Diezmann, Carmel M. & Watters, James J. (2000) Challenging the Young Gifted Child in Science and Mathematics: An Enrichment Strategy. TalentEd, 18(1), pp. 2-8.

Gross, M. U. M. (1999). Small poppies: Highly gifted children in the early years. Roeper Review, 21 (3), 207-214.

This article by Miraca Gross (director of Gifted Education Research in Sydney, Australia) is a classic on the development and needs of profoundly gifted children in infancy, toddlerhood and the preschool years. It discusses some of the trademarks of extreme intelligence in the very young. Gross discusses the under-identification of young highly-gifted children and describes the developmental differences in highly-gifted children. The problem that is discussed is the fact that highly gifted children are frequently placed at risk in the early years of school through inappropriate grade-placement and a seriously inadequate curriculum. She concludes her article by pushing the reader to see that highly gifted children are at risk in schools because the majority of teachers have had no access to training that would make them aware of the curricular and programming implications of levels or degrees of giftedness. This article was important to include (even though it did not fall in the year 2000 or beyond category) because it goes beyond what other articles listed here have researched. It looks not only at the young gifted child, but the profoundly gifted child and awakens readers to this underserved population.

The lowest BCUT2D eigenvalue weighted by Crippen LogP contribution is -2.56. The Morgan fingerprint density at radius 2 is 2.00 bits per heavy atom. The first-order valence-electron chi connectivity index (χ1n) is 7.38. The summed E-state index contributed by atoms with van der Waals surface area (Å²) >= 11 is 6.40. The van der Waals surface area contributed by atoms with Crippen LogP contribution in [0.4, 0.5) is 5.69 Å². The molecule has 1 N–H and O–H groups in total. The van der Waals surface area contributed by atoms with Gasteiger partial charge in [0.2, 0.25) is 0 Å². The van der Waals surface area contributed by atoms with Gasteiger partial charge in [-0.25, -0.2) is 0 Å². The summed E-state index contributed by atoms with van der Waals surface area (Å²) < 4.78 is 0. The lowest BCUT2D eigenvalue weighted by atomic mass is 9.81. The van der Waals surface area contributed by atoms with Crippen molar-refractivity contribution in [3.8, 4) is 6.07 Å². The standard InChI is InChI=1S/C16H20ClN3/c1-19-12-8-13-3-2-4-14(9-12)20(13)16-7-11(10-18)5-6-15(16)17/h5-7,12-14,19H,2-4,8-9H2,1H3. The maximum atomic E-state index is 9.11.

Harrison, C. (2004). Giftedness in Early Childhood and Young Gifted Children - Their Search for Complexity and Connection. Roeper Review, 26, (2) 78-84.